The surface of Eris is slightly larger than that of Pluto. It orbits three times farther from the Sun than Pluto does. This distance makes Eris the farthest object ever seen revolving around the Sun. The planet’s orbital distance makes it similar to Russia. But Eris is so far away from the Sun that its gravity is 11 times weaker than Earth’s. It has a moon about ten times closer to Earth than the Moon. This moon is named Xena after the warrior princess from the television show.
The fifth and largest planet in the solar system, Jupiter is composed mostly of hydrogen and helium and is about 1,300 times larger than Earth. The gas giant has a thick atmosphere that is rich in both hydrogen and helium. Jupiter’s surface is very hot and its interior is extremely cold, making it one of the hottest planets in the solar system. Jupiter’s atmosphere is also very unstable, with violent storms affecting the surface.
The distance between the sun and the planets depends on their orbit around the sun. The planets orbit their sun in elliptical paths that are not perfect circles. Jupiter is the largest planet in the solar system, with twice the mass of the other nine planets. It has colorful swirling clouds that are due to the various trace gases it contains. It is a fascinating planet to observe, and one of the most famous in the solar system.
Saturn is one of the nine planets in the Solar System. The planet’s average distance from the Sun is 1.4 billion kilometers (9 AU), and its orbital speed is 9.68 km/s. It takes the planet 10,759 Earth days to complete one orbit around the Sun. The planet’s orbit is elliptical and its perihelion and aphelion distances are 9.195 AU and 9.957 AU, respectively. It has a mean-motion resonance with Jupiter, which is near 5:2 with Saturn.
Saturn is the sixth planet from the sun. It is a gas-giant planet that orbits the sun once every 29 Earth years. It does not have a solid surface, but its atmosphere is composed mainly of hydrogen. Its atmosphere is approximately 75% hydrogen and consists of numerous moons. Saturn also has seven rings around its body, which range in size from a dust speck to 10 meters.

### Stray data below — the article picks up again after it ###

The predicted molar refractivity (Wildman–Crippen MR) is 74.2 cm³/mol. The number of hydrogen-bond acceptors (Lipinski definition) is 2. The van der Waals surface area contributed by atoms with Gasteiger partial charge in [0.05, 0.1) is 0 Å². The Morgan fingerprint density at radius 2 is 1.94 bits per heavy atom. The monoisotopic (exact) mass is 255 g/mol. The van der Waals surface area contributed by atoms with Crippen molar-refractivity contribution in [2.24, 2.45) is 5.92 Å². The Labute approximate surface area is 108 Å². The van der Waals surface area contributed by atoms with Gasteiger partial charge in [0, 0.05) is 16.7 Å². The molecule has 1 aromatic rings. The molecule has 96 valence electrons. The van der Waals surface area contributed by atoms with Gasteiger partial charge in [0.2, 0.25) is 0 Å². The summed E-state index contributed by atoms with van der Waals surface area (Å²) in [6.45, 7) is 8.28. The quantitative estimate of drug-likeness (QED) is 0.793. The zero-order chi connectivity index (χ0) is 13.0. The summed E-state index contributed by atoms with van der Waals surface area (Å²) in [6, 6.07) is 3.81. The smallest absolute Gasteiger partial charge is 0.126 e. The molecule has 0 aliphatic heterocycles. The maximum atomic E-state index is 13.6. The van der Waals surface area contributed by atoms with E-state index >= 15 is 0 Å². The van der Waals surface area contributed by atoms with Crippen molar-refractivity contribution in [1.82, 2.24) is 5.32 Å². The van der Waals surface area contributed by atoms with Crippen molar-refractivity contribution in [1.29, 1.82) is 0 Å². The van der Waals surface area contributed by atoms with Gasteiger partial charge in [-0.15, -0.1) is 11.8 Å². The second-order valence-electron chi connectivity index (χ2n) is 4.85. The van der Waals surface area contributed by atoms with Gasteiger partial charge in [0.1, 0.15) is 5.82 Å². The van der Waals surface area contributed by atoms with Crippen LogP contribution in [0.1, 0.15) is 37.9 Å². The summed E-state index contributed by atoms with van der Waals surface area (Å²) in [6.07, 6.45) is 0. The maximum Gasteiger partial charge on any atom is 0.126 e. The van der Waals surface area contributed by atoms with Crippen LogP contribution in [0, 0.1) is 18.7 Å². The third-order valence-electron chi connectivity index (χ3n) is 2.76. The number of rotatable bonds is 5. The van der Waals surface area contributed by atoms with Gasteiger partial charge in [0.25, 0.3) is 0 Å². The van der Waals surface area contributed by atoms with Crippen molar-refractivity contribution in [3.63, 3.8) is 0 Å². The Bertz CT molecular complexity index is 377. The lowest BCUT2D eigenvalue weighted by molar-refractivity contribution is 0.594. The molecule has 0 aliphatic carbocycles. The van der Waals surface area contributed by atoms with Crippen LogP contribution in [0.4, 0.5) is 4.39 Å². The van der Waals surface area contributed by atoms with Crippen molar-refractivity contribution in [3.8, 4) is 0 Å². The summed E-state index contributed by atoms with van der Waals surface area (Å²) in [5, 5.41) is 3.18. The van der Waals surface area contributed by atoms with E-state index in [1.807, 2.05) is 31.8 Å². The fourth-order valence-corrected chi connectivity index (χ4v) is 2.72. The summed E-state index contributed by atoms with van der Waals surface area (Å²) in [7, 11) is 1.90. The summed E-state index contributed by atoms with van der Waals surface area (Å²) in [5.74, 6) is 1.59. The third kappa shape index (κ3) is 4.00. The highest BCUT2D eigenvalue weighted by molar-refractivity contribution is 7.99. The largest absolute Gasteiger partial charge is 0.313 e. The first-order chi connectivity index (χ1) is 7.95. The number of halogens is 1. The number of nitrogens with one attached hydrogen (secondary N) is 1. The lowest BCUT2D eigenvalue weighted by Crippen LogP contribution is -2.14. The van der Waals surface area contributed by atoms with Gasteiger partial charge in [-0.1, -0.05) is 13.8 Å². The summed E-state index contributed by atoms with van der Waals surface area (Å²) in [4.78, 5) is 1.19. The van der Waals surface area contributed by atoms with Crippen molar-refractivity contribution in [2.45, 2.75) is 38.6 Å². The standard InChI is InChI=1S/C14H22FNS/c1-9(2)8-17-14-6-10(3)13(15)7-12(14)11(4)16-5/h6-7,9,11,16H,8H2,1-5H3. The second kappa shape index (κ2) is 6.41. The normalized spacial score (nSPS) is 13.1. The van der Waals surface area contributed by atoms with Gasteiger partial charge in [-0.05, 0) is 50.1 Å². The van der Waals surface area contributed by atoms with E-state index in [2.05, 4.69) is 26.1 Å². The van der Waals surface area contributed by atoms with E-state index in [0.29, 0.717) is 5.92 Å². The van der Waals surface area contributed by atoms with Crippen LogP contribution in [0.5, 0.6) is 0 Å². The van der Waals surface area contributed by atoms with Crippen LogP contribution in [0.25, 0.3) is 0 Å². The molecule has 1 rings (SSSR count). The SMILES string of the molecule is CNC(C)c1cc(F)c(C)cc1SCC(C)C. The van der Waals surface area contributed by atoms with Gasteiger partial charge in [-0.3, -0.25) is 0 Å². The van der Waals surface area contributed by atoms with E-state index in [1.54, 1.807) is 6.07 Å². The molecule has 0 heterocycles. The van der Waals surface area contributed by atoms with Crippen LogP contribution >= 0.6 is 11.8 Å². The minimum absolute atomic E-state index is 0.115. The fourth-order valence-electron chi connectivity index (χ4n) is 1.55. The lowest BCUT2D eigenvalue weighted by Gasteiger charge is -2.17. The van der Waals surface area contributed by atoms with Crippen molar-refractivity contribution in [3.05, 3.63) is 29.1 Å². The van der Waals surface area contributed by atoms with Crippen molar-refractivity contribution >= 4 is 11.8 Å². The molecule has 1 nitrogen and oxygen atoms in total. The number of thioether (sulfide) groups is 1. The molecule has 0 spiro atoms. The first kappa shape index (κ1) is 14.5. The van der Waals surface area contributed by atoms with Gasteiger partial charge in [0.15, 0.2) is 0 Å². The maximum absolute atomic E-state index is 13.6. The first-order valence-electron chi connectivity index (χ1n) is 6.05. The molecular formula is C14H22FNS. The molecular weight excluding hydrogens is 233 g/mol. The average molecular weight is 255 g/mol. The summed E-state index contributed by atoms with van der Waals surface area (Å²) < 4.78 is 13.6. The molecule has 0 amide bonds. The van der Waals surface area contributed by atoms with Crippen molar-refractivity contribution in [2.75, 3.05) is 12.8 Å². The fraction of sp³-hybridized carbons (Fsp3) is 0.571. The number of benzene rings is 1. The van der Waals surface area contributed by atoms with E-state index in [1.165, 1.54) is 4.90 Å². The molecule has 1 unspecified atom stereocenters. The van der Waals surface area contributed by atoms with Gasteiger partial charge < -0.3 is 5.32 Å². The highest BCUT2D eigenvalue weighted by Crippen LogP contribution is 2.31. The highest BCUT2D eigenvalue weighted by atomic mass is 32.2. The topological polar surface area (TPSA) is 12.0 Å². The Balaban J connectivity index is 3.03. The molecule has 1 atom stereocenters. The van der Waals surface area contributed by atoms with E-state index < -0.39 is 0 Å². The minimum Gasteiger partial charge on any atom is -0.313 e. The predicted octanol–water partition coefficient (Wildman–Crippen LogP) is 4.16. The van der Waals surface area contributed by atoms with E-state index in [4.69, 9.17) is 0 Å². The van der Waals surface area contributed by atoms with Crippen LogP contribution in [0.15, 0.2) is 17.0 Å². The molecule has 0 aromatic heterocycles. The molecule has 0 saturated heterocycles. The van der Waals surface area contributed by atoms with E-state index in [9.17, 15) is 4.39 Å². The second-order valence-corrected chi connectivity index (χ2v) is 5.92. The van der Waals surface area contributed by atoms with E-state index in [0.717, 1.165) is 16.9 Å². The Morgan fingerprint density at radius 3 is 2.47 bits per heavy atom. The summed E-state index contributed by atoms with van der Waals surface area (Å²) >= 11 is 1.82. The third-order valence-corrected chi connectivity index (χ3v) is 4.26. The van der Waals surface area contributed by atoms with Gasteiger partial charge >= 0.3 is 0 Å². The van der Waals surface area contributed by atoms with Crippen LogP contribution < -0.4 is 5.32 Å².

Known by two names, Uranus and Neptune, the seventh planet from the Sun is the third largest in our solar system. The first planet discovered by a telescope was Uranus, which was initially thought to be a comet or star. But in 1782, it was universally recognized as a planet after observations by Johann Elert Bode. Then, the name Neptune was coined.
It was believed that Neptune and Uranus were created much closer to the sun. Then, the dust and gas from these bodies eventually merged to form proto-planets. The planets eventually accreted enough gas to form their solid surfaces. Scientists believe they formed between 4.5 and four billion years ago. Nonetheless, their exact formation and drifting dates are uncertain, but most astronomers are sure they were closer to the sun at the time.
Like its sister planet, Uranus, Neptune has a dense, dark soup of ammonia, water, and methane at its core. It is so far from the Sun that its atmosphere is composed of hydrogen, helium, and methane. It also has six bands of cloud, known as nebulosae, that cast shadows on the lower cloud deck.
The Kuiper Belt, a ring of frozen objects that extends from 30 to 55 times the distance of Earth from the Sun, is home to dozens of moons and comets. The Kuiper Belt may contain hundreds of thousands of comets and icy bodies. Despite its small size, Neptune’s orbit has a significant impact on this region of space. The Kuiper Belt contains several dwarf planets, as well as other icy bodies.
Pluto, discovered in 1930, was thought to be the eighth planet in our solar system. But when it crossed Neptune’s path on Feb. 11, 1999, the scientific community redefined Pluto as a dwarf planet. Despite its small size and tenuous atmosphere, Pluto is a cold, rocky world. Many scientists believed that it was nothing more than a hunk of rock in the outer reaches of our solar system. But NASA’s New Horizons spacecraft performed its first flyby of Pluto’s system on July 14, 2015.